Friday, March 09, 2007

Research Interests

Some philosophical projects or topics I'd like to pursue further someday...

[N.B. The list is of course non-exhaustive. And I expect I'll develop all sorts of new interests and ideas in my early years of grad school. But here's what immediately springs to mind...]

1) Rational normativity, especially as it relates to:
(a) the foundations of normativity
(b) indirect utilitarianism and the rationality of rule-following
(c) constructing (synthetic?) a priori truth

2) a priori justification more generally

3) Ethical holism more generally, e.g. developing an institutional conception of rights.

4) Deliberative Democracy: in particular, developing the theory from the foundational value of civic respect.

5) Metaphysical holism, especially as it relates to:
(a) ontological deflationism: the fundamental existent is the entire actual world. All other "things" are in some sense derivative, perhaps abstracting from the whole world in various ways.
(b) philosophy of science, or how we understand the links between various "levels of explanation" (cf. microphysical vs. common-sense causal explanations). In particular, by taking the whole as being more fundamentally real than its parts, physical particles may again be seen more as 'abstractions' than as genuinely fundamental 'building blocks'.

6) Units of ethical consideration: what entities most fundamentally matter (or are subject to harms and benefits) -- worlds, communities, persons, or their momentary time-slices?

7) Corporate agents - dues and responsibilities (e.g. cross-generational reparations). Liberal individualism vs. communitarianism.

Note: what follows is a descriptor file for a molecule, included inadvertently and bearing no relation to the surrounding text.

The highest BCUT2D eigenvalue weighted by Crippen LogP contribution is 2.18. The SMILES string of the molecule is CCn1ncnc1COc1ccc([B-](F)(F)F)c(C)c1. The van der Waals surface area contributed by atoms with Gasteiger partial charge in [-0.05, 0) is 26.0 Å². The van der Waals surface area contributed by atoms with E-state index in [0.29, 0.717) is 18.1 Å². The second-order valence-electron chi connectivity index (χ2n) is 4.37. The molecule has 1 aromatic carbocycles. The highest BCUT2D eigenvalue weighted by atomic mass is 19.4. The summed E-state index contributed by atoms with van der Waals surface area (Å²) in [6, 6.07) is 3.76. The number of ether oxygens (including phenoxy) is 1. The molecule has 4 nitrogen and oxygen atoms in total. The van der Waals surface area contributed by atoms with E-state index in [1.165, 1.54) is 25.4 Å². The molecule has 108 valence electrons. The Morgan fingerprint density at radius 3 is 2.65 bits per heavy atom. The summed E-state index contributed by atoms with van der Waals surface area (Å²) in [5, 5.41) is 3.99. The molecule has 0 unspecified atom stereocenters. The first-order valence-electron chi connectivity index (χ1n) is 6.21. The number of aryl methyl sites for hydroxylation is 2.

8) Philosophy of information/media, especially as it relates to:
(a) metaphysics, e.g. what is information? Is it created or discovered?
(b) ethics, e.g. intellectual property issues.

9) Philosophy of law, insofar as it relates to indirect utilitarian or "rule-following" considerations, abstraction and universalizability.

Hmm, perhaps I should look for a dissertation topic at the intersection of value theory and metaphysics? And the various "holisms" are curious -- quite a change in my philosophical dispositions from a couple of years ago!

[Update: more here.]


  1. On indirect utilitarianism, unless you are motivated by mostly pragmatic reasons, the following article is, in my opinion, not a bad argument concerning it. I recall it being not specifically against indirect utilitarianism, but I see no reason, due to its use of analogy, why it cannot be applied to indirect utilitarianism.

    "Global Consequentialism", by Philip Pettit and Michael Smith, in Morality, Rules, and Consequences by Hooker, Mason and Miller (eds.). (also available online through Pettit's Princeton homepage.)

  2. hmm the article has a nice way of putting it.

  3. Hello,

    I think your interests in ethics go well with those of Peter Railton's (and the sympathies have at least a family resemblance). I read a few of his essays in researching a seminar paper last spring (the paper itself proved to be less valauble than the reading, sadly!). He's not a bad person to read on levels of explanation either (some of his early work was concentrated in phil science).


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